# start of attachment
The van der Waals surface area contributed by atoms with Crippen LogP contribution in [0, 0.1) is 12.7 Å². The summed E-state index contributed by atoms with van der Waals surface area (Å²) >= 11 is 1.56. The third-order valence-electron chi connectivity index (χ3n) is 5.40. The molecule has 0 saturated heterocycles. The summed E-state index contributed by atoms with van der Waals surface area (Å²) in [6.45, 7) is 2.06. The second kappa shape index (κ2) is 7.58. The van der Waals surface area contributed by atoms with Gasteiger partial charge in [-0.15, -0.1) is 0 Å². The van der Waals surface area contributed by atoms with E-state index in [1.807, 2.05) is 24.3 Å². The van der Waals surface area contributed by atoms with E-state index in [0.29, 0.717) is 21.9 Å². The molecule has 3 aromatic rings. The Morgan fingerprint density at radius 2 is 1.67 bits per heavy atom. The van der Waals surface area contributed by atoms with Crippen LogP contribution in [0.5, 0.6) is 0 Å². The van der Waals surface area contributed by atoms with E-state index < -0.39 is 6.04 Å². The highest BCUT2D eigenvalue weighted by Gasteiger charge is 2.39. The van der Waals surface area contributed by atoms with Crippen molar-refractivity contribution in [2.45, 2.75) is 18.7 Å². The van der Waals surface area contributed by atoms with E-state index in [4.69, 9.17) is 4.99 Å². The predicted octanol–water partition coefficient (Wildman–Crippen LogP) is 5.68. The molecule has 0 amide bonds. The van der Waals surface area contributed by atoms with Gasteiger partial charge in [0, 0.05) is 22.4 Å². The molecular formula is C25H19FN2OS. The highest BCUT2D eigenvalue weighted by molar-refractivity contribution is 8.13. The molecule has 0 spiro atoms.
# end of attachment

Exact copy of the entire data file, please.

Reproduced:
The van der Waals surface area contributed by atoms with Crippen LogP contribution in [0, 0.1) is 12.7 Å². The summed E-state index contributed by atoms with van der Waals surface area (Å²) >= 11 is 1.56. The third-order valence-electron chi connectivity index (χ3n) is 5.40. The molecule has 0 saturated heterocycles. The summed E-state index contributed by atoms with van der Waals surface area (Å²) in [6.45, 7) is 2.06. The second kappa shape index (κ2) is 7.58. The van der Waals surface area contributed by atoms with Gasteiger partial charge in [-0.15, -0.1) is 0 Å². The van der Waals surface area contributed by atoms with E-state index in [1.807, 2.05) is 24.3 Å². The van der Waals surface area contributed by atoms with E-state index in [0.29, 0.717) is 21.9 Å². The molecule has 3 aromatic rings. The Morgan fingerprint density at radius 2 is 1.67 bits per heavy atom. The van der Waals surface area contributed by atoms with Crippen LogP contribution in [0.5, 0.6) is 0 Å². The van der Waals surface area contributed by atoms with E-state index < -0.39 is 6.04 Å². The highest BCUT2D eigenvalue weighted by Gasteiger charge is 2.39. The van der Waals surface area contributed by atoms with Crippen molar-refractivity contribution in [2.45, 2.75) is 18.7 Å². The van der Waals surface area contributed by atoms with E-state index in [4.69, 9.17) is 4.99 Å². The predicted octanol–water partition coefficient (Wildman–Crippen LogP) is 5.68. The molecule has 0 amide bonds. The van der Waals surface area contributed by atoms with Gasteiger partial charge in [0, 0.05) is 22.4 Å². The molecular formula is C25H19FN2OS. The highest BCUT2D eigenvalue weighted by molar-refractivity contribution is 8.13. The molecule has 0 spiro atoms.